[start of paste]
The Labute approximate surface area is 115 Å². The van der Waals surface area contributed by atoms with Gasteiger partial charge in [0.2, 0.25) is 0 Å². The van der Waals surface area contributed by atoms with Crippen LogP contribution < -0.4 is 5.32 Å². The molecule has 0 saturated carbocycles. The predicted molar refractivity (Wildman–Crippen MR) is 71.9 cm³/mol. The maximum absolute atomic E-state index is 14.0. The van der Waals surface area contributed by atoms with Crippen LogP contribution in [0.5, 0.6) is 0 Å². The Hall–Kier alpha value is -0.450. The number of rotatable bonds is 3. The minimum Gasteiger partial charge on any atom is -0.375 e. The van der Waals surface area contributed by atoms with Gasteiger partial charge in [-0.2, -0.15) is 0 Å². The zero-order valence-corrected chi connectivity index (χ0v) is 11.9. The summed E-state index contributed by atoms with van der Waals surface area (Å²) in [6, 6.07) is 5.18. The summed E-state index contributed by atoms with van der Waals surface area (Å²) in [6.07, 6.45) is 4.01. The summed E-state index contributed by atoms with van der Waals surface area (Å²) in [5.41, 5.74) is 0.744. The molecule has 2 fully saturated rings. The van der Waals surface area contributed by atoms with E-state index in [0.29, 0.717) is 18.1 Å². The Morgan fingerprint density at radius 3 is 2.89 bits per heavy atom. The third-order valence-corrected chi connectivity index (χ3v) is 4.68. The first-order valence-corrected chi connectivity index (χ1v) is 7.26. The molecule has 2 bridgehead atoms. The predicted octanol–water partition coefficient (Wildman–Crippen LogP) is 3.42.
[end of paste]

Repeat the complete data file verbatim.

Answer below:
The Labute approximate surface area is 115 Å². The van der Waals surface area contributed by atoms with Gasteiger partial charge in [0.2, 0.25) is 0 Å². The van der Waals surface area contributed by atoms with Crippen LogP contribution < -0.4 is 5.32 Å². The molecule has 0 saturated carbocycles. The predicted molar refractivity (Wildman–Crippen MR) is 71.9 cm³/mol. The maximum absolute atomic E-state index is 14.0. The van der Waals surface area contributed by atoms with Crippen LogP contribution in [0.5, 0.6) is 0 Å². The Hall–Kier alpha value is -0.450. The number of rotatable bonds is 3. The minimum Gasteiger partial charge on any atom is -0.375 e. The van der Waals surface area contributed by atoms with Gasteiger partial charge in [-0.2, -0.15) is 0 Å². The zero-order valence-corrected chi connectivity index (χ0v) is 11.9. The summed E-state index contributed by atoms with van der Waals surface area (Å²) in [6, 6.07) is 5.18. The summed E-state index contributed by atoms with van der Waals surface area (Å²) in [6.07, 6.45) is 4.01. The summed E-state index contributed by atoms with van der Waals surface area (Å²) in [5.41, 5.74) is 0.744. The molecule has 2 fully saturated rings. The van der Waals surface area contributed by atoms with E-state index in [0.29, 0.717) is 18.1 Å². The Morgan fingerprint density at radius 3 is 2.89 bits per heavy atom. The third-order valence-corrected chi connectivity index (χ3v) is 4.68. The first-order valence-corrected chi connectivity index (χ1v) is 7.26. The molecule has 2 bridgehead atoms. The predicted octanol–water partition coefficient (Wildman–Crippen LogP) is 3.42.